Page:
13. INTEREST ANALYSIS I:Analyzing your interests, Analyzing the other disputant’s interests
  14. INTEREST ANALYSIS II:What are interests?, Tips for Interest Trees
  15. INTEREST ANALYSIS II:Principles and values, Basic Human Needs
  16. ASSESSING THE CHARACTER OF THE CONFLICT I, Premises of Deutsch’s Theory
  17. ASSESSING THE CHARACTER OF THE CONFLICT II:Techniques to transform competitive conflict into cooperative
  18. TRUST AND ITS SIGNIFICANCE I:What is Mistrust,Trust and business,Three levels of trust
  19. TRUST AND ITS SIGNIFICANCE II:Advantages of high trust level, Building of trust
  20. ASSESSING IMPEDIMENTS TO RESOLVE THE CONFLICT I:Motivation to seek vengeance, Mistrust
  21. ASSESSING THE IMPEDIMENTS TO RESOLVING THE CONFLICT II:Disempowered Disputant, Unpleasant Disputant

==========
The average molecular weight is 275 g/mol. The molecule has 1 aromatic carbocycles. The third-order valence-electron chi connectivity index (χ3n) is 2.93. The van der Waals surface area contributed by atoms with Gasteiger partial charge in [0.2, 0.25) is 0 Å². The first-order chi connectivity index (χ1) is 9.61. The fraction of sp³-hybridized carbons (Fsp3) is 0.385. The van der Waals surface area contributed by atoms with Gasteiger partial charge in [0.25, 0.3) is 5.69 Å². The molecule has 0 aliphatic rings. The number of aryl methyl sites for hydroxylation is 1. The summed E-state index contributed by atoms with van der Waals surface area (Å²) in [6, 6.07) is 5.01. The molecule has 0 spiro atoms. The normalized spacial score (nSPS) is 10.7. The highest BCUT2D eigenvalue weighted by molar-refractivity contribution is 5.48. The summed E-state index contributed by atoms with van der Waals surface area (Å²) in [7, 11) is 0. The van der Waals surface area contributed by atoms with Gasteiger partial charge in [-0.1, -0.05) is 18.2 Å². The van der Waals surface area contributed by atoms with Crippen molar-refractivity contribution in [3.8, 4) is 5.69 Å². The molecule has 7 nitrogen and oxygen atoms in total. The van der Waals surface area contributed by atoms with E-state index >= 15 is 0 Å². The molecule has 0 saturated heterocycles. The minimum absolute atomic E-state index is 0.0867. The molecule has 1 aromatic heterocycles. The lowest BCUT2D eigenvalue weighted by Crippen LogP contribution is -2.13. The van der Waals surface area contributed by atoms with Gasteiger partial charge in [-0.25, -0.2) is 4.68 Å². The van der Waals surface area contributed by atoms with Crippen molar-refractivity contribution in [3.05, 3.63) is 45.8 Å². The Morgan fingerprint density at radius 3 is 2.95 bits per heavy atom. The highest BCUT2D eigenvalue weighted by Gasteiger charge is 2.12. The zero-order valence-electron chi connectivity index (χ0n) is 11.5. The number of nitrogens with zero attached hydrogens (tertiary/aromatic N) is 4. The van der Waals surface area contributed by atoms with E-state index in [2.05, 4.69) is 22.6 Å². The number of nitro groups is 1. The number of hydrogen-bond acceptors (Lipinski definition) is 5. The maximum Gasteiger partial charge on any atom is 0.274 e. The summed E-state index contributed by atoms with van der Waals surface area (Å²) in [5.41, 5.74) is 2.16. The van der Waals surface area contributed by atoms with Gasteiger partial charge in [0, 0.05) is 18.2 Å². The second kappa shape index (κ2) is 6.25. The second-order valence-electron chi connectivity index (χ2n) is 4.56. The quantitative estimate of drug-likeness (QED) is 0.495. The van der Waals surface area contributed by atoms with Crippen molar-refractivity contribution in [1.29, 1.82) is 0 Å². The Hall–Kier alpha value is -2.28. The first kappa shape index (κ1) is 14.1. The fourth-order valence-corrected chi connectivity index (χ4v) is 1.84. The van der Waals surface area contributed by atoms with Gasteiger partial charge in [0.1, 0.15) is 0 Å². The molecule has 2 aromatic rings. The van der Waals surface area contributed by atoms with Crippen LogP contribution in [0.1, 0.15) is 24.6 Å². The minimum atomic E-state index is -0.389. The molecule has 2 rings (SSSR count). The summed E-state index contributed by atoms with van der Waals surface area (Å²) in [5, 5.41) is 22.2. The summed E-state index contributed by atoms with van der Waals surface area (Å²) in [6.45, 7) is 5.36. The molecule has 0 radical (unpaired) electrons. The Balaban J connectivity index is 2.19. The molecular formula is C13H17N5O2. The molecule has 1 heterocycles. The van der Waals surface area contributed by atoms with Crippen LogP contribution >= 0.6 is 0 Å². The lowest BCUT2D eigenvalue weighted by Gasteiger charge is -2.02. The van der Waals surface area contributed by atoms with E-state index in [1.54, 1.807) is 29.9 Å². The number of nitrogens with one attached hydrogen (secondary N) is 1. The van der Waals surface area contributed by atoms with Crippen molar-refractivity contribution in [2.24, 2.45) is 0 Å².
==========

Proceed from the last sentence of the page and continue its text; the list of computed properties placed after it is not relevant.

22. ASSESSING THE NEGOTIATING STYLE I:Dual Concern Model, Dominating or competition style
  23. ASSESSING THE NEGOTIATING STYLE:Dual Concern Model, Tactics Used In Integrating
  24. ASSESSING POWER AMONG DISPUTANTS:Conflict and Power, Kinds of power in the Relationship Domain
  25. ASSESSING POWER AMONG DISPUTANTS II:Sources of Relationship Power, Context and Power
  26. POWER, CONFLICT, AND BATNA III:Role of Third Party in BATNA, Dealing with Power Imbalance
  27. STEREOTYPES, DIVERSITY, AND CONFLICT I:Stereotyping, Stereotyping in Interpersonal Conflict
  28. STEREOTYPES, DIVERSITY, AND CONFLICT:Categories of Diversity Issues, Seven Mental Processes to Prove Stereotypes
  29. STEREOTYPES, DIVERSITY AND CONFLICT III:Individual Difference and Social Category, Cultural differences in values